“Heres the interesting thing about HDR images a lot of photographers seem to dislike them, its a love it or hate it kind of thing, sadly. But the general public, the non-photographers out there, love them. And we should be asking why.”
A truer paragraph has never been written. David – as he often does – nailed it. When I follow the topic of HDR, things usually quickly move to battlefield mentality. As photographers we seem to love a good fight. Film v. Digital – Nikon v. Canon – now on to HDR or NOT to HDR, that is the question.
But in all these discussions, which sometimes turn into flame wars waged by folks who are brave as long as they’re behind their computer, in their mom’s basement, the one thing I NEVER hear talked about is the general photo-viewing public’s reaction to HDR. Of course, if you’re a professional and you’re selling photos, you better be paying attention to what your client wants or you’ll be out of a paycheck pretty soon. But those who tend to get involved in these wars are rarely pros, but rather aspiring pros. And aspiring pros simply don’t have enough experience serving clients to understand the importance of delivering the photo the client wants.
To bring this back around to something meaningful, let me add my two cents. Every single time I show someone Trey’s book they are fascinated with the images. Nobody’s ever told me they don’t like his work – unless they are themselves a photographer. If I show the book to non-photographer friends they always think it’s cool.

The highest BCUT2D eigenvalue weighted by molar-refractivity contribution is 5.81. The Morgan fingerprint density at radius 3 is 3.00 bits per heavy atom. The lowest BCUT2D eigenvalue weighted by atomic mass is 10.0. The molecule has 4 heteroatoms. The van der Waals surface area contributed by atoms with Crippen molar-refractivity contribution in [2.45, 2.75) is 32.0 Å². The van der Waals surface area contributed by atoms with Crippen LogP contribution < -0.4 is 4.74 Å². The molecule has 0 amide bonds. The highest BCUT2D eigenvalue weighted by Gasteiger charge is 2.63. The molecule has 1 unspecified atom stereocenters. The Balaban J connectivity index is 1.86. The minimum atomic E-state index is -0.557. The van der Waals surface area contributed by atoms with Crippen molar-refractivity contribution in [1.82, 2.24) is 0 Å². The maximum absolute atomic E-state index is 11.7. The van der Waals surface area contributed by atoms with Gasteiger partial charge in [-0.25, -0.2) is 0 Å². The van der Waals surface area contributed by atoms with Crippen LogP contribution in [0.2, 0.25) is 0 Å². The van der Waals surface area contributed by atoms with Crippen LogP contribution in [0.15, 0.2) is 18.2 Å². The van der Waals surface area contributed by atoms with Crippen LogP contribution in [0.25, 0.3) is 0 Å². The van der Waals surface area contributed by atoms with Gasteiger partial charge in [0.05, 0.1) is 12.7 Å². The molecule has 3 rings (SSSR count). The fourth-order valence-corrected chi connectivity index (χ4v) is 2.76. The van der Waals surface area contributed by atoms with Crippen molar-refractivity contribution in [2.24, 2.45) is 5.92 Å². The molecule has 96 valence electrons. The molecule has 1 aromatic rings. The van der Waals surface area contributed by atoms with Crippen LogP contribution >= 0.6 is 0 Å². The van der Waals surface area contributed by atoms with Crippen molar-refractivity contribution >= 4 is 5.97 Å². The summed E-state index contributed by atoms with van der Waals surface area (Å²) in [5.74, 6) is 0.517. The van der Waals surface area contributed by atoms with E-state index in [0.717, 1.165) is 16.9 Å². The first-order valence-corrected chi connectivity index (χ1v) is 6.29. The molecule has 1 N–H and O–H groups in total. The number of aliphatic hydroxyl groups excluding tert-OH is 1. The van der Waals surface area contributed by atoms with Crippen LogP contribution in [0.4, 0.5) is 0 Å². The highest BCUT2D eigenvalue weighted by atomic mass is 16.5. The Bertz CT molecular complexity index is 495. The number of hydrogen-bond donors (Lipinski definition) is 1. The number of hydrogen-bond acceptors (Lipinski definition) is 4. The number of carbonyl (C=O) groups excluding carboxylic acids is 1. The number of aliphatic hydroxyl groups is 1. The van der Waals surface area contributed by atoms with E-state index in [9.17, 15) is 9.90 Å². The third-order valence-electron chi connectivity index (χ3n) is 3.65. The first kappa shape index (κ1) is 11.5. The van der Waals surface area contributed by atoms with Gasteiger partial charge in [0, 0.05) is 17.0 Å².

Looking at reactions to my own HDR work (which is much more subtle than Trey’s) I get the same response. People can’t put their finger on it, but they know there’s something different or special about an HDR photo and they spend lots of time looking at the pictures.
Ahh pictures – you know, the things that come out of the camera? Some photographers spend WAAAAAY too much time thinking about gear and process. David duChemin’s tag line is “Gear is good – vision is better.” Well I think I might adopt a tag line of my own. “Process is good – but pictures are what matter.”
In all the years I’ve been selling images, not one (non-photographer) client has asked me what f-stop or Photoshop filter – or RAW converter I used. The clients just care about the end result – the photographs. Shouldn’t we?
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